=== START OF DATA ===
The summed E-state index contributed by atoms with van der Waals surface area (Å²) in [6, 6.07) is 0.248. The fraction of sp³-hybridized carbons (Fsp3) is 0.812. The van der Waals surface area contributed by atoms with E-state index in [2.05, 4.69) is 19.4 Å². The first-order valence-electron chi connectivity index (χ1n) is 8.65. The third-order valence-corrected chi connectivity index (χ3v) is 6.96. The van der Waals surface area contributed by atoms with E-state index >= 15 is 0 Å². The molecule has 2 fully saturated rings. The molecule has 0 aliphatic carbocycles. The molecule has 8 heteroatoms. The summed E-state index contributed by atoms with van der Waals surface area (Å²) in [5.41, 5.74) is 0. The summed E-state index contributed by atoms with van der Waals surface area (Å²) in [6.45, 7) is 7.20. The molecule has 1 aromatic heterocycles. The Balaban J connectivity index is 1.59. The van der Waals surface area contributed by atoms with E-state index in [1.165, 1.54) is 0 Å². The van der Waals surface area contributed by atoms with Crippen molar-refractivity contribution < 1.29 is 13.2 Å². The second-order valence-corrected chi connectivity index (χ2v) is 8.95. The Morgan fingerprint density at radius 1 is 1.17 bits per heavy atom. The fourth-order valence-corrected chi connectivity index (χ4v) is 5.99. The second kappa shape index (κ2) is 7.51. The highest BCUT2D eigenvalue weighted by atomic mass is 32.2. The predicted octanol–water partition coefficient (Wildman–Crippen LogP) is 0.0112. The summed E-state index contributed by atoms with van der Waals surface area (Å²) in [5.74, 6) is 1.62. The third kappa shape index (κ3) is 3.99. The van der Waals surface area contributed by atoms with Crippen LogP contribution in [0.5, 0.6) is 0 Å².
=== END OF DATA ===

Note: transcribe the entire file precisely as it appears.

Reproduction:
The summed E-state index contributed by atoms with van der Waals surface area (Å²) in [6, 6.07) is 0.248. The fraction of sp³-hybridized carbons (Fsp3) is 0.812. The van der Waals surface area contributed by atoms with E-state index in [2.05, 4.69) is 19.4 Å². The first-order valence-electron chi connectivity index (χ1n) is 8.65. The third-order valence-corrected chi connectivity index (χ3v) is 6.96. The van der Waals surface area contributed by atoms with E-state index >= 15 is 0 Å². The molecule has 2 fully saturated rings. The molecule has 0 aliphatic carbocycles. The molecule has 8 heteroatoms. The summed E-state index contributed by atoms with van der Waals surface area (Å²) in [5.41, 5.74) is 0. The summed E-state index contributed by atoms with van der Waals surface area (Å²) in [6.45, 7) is 7.20. The molecule has 1 aromatic heterocycles. The Balaban J connectivity index is 1.59. The van der Waals surface area contributed by atoms with E-state index in [1.165, 1.54) is 0 Å². The van der Waals surface area contributed by atoms with Crippen molar-refractivity contribution < 1.29 is 13.2 Å². The second-order valence-corrected chi connectivity index (χ2v) is 8.95. The Morgan fingerprint density at radius 1 is 1.17 bits per heavy atom. The fourth-order valence-corrected chi connectivity index (χ4v) is 5.99. The second kappa shape index (κ2) is 7.51. The highest BCUT2D eigenvalue weighted by atomic mass is 32.2. The predicted octanol–water partition coefficient (Wildman–Crippen LogP) is 0.0112. The summed E-state index contributed by atoms with van der Waals surface area (Å²) in [5.74, 6) is 1.62. The third kappa shape index (κ3) is 3.99. The van der Waals surface area contributed by atoms with Crippen LogP contribution in [0.5, 0.6) is 0 Å².